Poor Edward the Martyr is one of the great ‘what ifs’ of Medieval history. It’s not that he was anything special in the kingly department, it’s simply that he didn’t get the chance to be – or to not be – any kind of king.
Born around 962 he was the eldest son of Edgar the Peaceable, king of England. His mother was Æthelfled “the Fair”, daughter of Ealdorman Ordmaer. There seems to be some confusion as to Æthelfled’s actual status (not surprising given the distance of over 1,000 years, I suppose). Some sources say she and Edgar were married, but later divorced. However, others suggest that young Edward’s legitimacy was in doubt and that his parents never married. This last is compounded by suggestions of ‘youthful indiscretion’ on Edgar’s part.
Nothing is heard of Edward’s mother after his birth, possibly suggesting that she died shortly after. Edgar, however, married again – or at least formed another relationship. His 2nd wife was Wulfthryth, with whom he had a daughter, Edith (Eadgyth). Wulfryth became the abbess of Wilton and young Edith followed her mother into the convent.
And then Edgar formed a 3rd and final relationship that would have far-reaching consequences for his first-born son, Edward. Edgar married the daughter of Ordgar, a powerful Devon thegn who died in 971. Unlike Edgar’s previous ‘wives’, Ælfryth was crowned and anointed as queen, following her marriage with Edgar, which was officially blessed by the church. Ælfryth gave Edgar 2 sons; Edmund, who died in 971 and Æthelred, born in 968.
Both Edward and Edmund appear in a charter of 966, as witnesses to the foundation of the New Minster at Winchester. Curiously, Edward’s name appears below that of his half-brother, suggesting Edmund was regarded as his father’s heir, rather than his older sibling.
Little is known of Edward’s childhood; according to Byrthferth of Ramsey he was fostered for some years by Sideman, bishop of Crediton and protégé of Ælfhere, ealdorman of western Mercia and the most powerful ealdorman in England at the time.
When his father died in 975, Edward, at 13 years of age but with doubtful legitimacy, was one of 2 rival candidates for the crown. Edward was up against his baby brother, Æthelred; undoubtedly legitimate but only 6 or 7 years old. With both too young to make an independent bid for power, each boy was backed by court factions.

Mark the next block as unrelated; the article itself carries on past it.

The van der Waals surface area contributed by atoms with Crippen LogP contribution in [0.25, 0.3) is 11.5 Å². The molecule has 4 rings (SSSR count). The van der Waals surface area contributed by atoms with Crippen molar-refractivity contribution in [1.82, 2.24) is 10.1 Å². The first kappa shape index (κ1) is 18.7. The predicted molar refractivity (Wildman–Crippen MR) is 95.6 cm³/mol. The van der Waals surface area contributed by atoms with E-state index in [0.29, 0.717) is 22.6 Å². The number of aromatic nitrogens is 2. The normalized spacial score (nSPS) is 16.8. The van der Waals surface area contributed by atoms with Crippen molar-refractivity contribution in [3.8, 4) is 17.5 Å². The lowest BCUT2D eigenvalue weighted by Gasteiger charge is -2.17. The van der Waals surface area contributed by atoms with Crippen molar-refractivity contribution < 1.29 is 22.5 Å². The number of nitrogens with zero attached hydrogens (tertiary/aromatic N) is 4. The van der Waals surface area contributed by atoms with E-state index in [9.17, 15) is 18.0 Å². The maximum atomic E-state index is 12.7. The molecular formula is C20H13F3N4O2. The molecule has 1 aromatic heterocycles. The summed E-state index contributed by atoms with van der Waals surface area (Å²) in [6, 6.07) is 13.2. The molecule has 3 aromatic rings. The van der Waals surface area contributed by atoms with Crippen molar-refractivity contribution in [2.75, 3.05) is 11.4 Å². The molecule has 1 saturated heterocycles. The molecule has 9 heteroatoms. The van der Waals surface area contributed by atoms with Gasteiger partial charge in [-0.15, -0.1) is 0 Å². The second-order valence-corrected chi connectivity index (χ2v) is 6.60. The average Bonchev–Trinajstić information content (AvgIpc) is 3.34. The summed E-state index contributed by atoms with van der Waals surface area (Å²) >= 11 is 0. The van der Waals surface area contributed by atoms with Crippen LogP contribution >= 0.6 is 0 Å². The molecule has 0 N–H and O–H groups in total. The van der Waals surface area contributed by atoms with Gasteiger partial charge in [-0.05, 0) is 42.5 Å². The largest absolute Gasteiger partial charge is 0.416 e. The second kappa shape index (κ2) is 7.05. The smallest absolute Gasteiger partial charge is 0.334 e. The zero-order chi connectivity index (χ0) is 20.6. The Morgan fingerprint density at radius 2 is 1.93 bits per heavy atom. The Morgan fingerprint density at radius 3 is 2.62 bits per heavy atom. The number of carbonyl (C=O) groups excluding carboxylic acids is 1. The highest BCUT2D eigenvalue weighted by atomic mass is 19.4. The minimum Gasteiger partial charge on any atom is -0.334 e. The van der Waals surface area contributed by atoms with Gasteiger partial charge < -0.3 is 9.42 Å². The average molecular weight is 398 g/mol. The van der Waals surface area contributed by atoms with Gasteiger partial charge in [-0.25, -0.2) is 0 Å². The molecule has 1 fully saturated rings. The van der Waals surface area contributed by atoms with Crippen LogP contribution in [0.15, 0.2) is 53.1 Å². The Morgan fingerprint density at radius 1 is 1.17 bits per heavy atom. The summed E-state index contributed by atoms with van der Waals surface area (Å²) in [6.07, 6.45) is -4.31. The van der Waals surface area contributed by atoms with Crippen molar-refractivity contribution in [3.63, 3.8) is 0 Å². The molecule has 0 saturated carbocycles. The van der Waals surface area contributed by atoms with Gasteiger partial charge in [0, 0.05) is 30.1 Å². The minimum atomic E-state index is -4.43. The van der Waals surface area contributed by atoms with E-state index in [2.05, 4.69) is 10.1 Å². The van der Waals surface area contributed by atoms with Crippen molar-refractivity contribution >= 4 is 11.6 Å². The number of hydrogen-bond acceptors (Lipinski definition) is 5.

Æthelred’s mother, Ælfryth, garnered support for her son from Æthelwold, bishop of Winchester, Byrhtnoth, ealdorman of Essex, and Æthelwine, ealdorman of east Anglia and brother of Ælfrythf’s 1st husband. However, Edward had the backing of ealdorman Ælfhere and, possibly, Oswald, archbishop of York. However, the crucial support came from Dunstan, the highly influential and saintly archbishop of Canterbury, who crowned Edward personally.
We know very little of Edward the Martyr, and what we have is contradictory to the extreme. According to Byrthferth, Edward himself was known for having a hot temper; a temper which instilled fear within the people of his own household. However, Osbern maintained that men had a good opinion of Edward.
With Edward too young to rule alone, Ealdorman Ælfhere held the reins of government. Only 3 charters have survived, 2 of which were issued in Crediton, Edward’s childhood home. The regime’s influence seem to be very limited the further north you look, especially in the Danelaw. In the Five Boroughs region (including Stamford and Lincoln), coinage was below the standard of that of his father, Edgar. The short reign was overshadowed by a backlash to Edgar’s previous ecclesiastical policies, seeing a violent reaction against the expansion of the reformed monasteries; however, Edward retained the support of Dunstan, who did much to influence church policy and direction.
Dunstan’s influence saw him call a meeting of councillors in Calne in 978. Held in an upper room, the meeting turned into disaster when the floor gave way. Many councillors were killed or injured; however, Dunstan, possibly in his early 70s by then, miraculously survived when the rafter on which he was standing was the only one that didn’t give way.
Edward seems to have been benevolent towards his stepmother, bearing her no ill will following her attempts to claim the throne for her own son. He allowed Ælfryth to claim her part of his father’s dower and thus confirmed her jurisdiction over the whole of Dorset. She and Æthelred settled at Corfe, a castle and large estate in the Purbeck Hills.
Ælfryth, however, seems to have been less forgiven and wasn’t willing to settle for her son being Edward’s heir. When the opportunity presented itself, she jumped at it, with few qualms.